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Title: Deep neural networks and kernel regression achieve comparable accuracies for functional connectivity prediction of behavior and demographics
Authors: He, T.
Kong, R. 
Holmes, A.J.
Nguyen, M. 
Sabuncu, M.R.
Eickhoff, S.B.
Bzdok, D.
Feng, J. 
Yeo, B.T.T. 
Keywords: Deep learning
Graph convolutional neural network
Kernel ridge regression
Resting-state fMRI
Issue Date: 2020
Publisher: Academic Press Inc.
Citation: He, T., Kong, R., Holmes, A.J., Nguyen, M., Sabuncu, M.R., Eickhoff, S.B., Bzdok, D., Feng, J., Yeo, B.T.T. (2020). Deep neural networks and kernel regression achieve comparable accuracies for functional connectivity prediction of behavior and demographics. NeuroImage 206 : 116276. ScholarBank@NUS Repository.
Rights: Attribution-NonCommercial-NoDerivatives 4.0 International
Abstract: There is significant interest in the development and application of deep neural networks (DNNs) to neuroimaging data. A growing literature suggests that DNNs outperform their classical counterparts in a variety of neuroimaging applications, yet there are few direct comparisons of relative utility. Here, we compared the performance of three DNN architectures and a classical machine learning algorithm (kernel regression) in predicting individual phenotypes from whole-brain resting-state functional connectivity (RSFC) patterns. One of the DNNs was a generic fully-connected feedforward neural network, while the other two DNNs were recently published approaches specifically designed to exploit the structure of connectome data. By using a combined sample of almost 10,000 participants from the Human Connectome Project (HCP) and UK Biobank, we showed that the three DNNs and kernel regression achieved similar performance across a wide range of behavioral and demographic measures. Furthermore, the generic feedforward neural network exhibited similar performance to the two state-of-the-art connectome-specific DNNs. When predicting fluid intelligence in the UK Biobank, performance of all algorithms dramatically improved when sample size increased from 100 to 1000 subjects. Improvement was smaller, but still significant, when sample size increased from 1000 to 5000 subjects. Importantly, kernel regression was competitive across all sample sizes. Overall, our study suggests that kernel regression is as effective as DNNs for RSFC-based behavioral prediction, while incurring significantly lower computational costs. Therefore, kernel regression might serve as a useful baseline algorithm for future studies. © 2019 Elsevier Inc.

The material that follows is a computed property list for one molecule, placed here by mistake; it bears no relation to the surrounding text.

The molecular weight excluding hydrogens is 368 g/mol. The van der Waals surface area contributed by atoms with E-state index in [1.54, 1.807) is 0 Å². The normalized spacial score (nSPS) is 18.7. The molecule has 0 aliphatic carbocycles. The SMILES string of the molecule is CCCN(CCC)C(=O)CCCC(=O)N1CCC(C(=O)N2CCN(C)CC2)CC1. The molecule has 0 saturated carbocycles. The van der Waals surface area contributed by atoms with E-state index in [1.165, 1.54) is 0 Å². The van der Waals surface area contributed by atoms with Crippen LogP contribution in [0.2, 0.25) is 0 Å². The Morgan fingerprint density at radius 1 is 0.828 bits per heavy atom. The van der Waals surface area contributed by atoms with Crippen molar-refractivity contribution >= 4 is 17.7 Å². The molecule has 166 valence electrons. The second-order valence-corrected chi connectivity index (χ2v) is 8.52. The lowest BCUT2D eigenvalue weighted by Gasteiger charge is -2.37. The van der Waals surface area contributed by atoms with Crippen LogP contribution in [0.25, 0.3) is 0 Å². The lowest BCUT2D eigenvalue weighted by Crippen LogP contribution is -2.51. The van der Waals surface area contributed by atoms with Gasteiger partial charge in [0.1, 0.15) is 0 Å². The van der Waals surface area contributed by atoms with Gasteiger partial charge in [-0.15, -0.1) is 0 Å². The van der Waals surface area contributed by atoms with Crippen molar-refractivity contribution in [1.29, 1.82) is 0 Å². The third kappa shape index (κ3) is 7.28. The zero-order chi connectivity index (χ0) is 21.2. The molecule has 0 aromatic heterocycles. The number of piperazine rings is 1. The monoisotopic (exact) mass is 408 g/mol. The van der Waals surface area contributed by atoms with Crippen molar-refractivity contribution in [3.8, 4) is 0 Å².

Source Title: NeuroImage
ISSN: 1053-8119
DOI: 10.1016/j.neuroimage.2019.116276
Rights: Attribution-NonCommercial-NoDerivatives 4.0 International
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